Plaintiffs a commercial loan for the renovation project
("Construction Loan"). The Commercial Loan
Agreement provided that the "maximum total principal
balance" for the Construction Loan "will not exceed
$1, 013, 519.00." (Loan Agreement, ECF No. 66-11 at
PageID #582.) The Commercial Loan Agreement, by its terms,
represented "the complete and final expression of the
understanding between" Plaintiffs and First Southern,
provided that it could "not be amended or modified by
oral agreement," and stated that "[n]o amendment or
modification . . . is effective unless made in writing and
executed" by Plaintiffs and First Southern.
(Id. at PageID #587.)
the Commercial Loan Agreement did not contain any promise
that First Southern would extend additional loans to
Plaintiffs, Scott believed that First Southern would loan him
any extra funds needed to complete the renovation. According
to Scott, he and Mason had discussed the possibility of cost
overruns before Plaintiffs and First Southern entered into
the Commercial Loan Agreement; Mason understood that overruns
were likely and told Scott that because of Scott's
longstanding relationship with First Southern, Mason
"d[id]n't see [Scott] having any problems"
obtaining additional financing. (Scott Dep., ECF No. 66-2 at
PageID #336.) Scott asserts that Mason "represented
[that] the project was going to be finished."
(Id. at PageID #345.) Scott states that he relied on
Mason's assurances that Scott could obtain additional
funding in deciding to finance the project through First
Southern rather than through a different lending institution.
early November 2013, Scott informed Mason via text message
that Plaintiffs would likely need an additional $400, 000 to
complete the renovation. Scott asked Mason to "let me
know as soon as possible" if First Southern "cannot
do" the additional loan because Scott could "get it
from PNC" instead. (Text Messages, ECF No. 66-7 at
PageID #533.) In response, Mason asked Scott to provide a
"breakdown" for the additional $400, 000 Scott
might request. (Id.) Scott stated that he would have
the architect for the renovation project explain to Mason the
reasons for requesting the additional funds.
November 9, 2013 and November 27, 2013, the architect
provided Mason with revised bids for certain individual
components of the renovation. But the architect did not
provide an updated estimate of the total cost to complete the
project. On January 10, 2014, Mason emailed Scott, "[i]f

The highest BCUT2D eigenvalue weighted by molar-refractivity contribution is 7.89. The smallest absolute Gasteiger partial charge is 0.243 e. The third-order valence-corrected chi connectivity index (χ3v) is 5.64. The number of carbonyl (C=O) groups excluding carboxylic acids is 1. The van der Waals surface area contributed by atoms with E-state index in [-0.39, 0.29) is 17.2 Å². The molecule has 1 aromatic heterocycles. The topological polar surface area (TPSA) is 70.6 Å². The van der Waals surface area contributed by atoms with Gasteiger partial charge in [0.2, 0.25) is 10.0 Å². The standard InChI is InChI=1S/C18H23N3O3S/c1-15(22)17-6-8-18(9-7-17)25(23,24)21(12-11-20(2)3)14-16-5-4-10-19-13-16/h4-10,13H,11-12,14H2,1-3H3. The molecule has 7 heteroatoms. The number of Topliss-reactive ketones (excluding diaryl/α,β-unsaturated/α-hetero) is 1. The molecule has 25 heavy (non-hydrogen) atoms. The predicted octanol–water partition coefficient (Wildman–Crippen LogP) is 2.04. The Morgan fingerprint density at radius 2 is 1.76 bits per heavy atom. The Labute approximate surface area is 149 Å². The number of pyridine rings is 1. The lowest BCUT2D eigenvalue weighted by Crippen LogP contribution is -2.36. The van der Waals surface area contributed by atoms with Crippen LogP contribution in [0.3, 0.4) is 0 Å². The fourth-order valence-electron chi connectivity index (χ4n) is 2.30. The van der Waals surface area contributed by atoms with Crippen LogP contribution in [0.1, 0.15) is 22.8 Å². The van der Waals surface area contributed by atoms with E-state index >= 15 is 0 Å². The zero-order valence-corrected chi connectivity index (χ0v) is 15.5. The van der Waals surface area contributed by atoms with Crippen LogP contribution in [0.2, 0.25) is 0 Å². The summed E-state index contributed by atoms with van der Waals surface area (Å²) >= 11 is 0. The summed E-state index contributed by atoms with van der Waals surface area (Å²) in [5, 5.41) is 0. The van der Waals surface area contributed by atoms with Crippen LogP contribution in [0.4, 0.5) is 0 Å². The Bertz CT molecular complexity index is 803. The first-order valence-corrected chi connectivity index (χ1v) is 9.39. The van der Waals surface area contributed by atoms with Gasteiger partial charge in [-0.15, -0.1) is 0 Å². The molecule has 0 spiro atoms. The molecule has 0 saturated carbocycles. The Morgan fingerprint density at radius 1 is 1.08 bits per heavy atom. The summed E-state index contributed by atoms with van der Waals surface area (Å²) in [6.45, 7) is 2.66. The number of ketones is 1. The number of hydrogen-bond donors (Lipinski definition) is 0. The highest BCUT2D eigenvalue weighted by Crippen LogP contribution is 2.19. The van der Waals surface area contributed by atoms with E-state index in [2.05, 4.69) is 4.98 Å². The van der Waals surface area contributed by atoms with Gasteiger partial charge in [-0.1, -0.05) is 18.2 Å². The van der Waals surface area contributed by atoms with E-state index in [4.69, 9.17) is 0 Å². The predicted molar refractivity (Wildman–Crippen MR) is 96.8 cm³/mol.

you will need more funds, we will need to gather an estimate
of what it will cost to complete soon." (ECF No. 77-14
at PageID #1195.) On February 21, 2014, the architect
provided First Southern with an updated cost estimate for the
entire renovation project. The revised total estimated cost
was $1, 654, 648.65, i.e., approximately $712, 000 above the
total cost for the project that Plaintiffs had represented in
their loan application and approximately $640, 000 more than
First Southern had loaned Plaintiffs.
following week, Mason and Scott met in Cincinnati. Mason
states that Scott requested that First Southern loan
Plaintiffs an additional $650, 000; that Mason requested that
Scott present additional collateral to support his new loan
request; and that Scott refused to offer additional
collateral. Scott states that Mason never asked that Scott
provide additional collateral. Scott also asserts that
additional collateral was not needed because he was already
"overcollateralized" on his loans with First
Southern. (Scott Dep, ECF No. 66-2 at PageID #358.) A few
days after their meeting, Scott texted Mason to "try
[his] best to get the whole amount" of the additional
funds that Scott had requested. (ECF No. 66-7 at PageID
initiated the process of reviewing Scott's new loan
request. This process involved obtaining itemized cost
breakdowns from the architect, assembling Plaintiffs'
updated financial information, running new credit checks on
Plaintiffs, and ultimately seeking approval of a new loan
from First Southern's Executive Loan Committee. When
compiling this updated information, an analyst from First
Southern discovered that Plaintiffs had incurred additional
debt in the period since First Southern had approved the
Construction Loan and that Plaintiffs had failed to disclose
this new debt to Frist Southern. After ...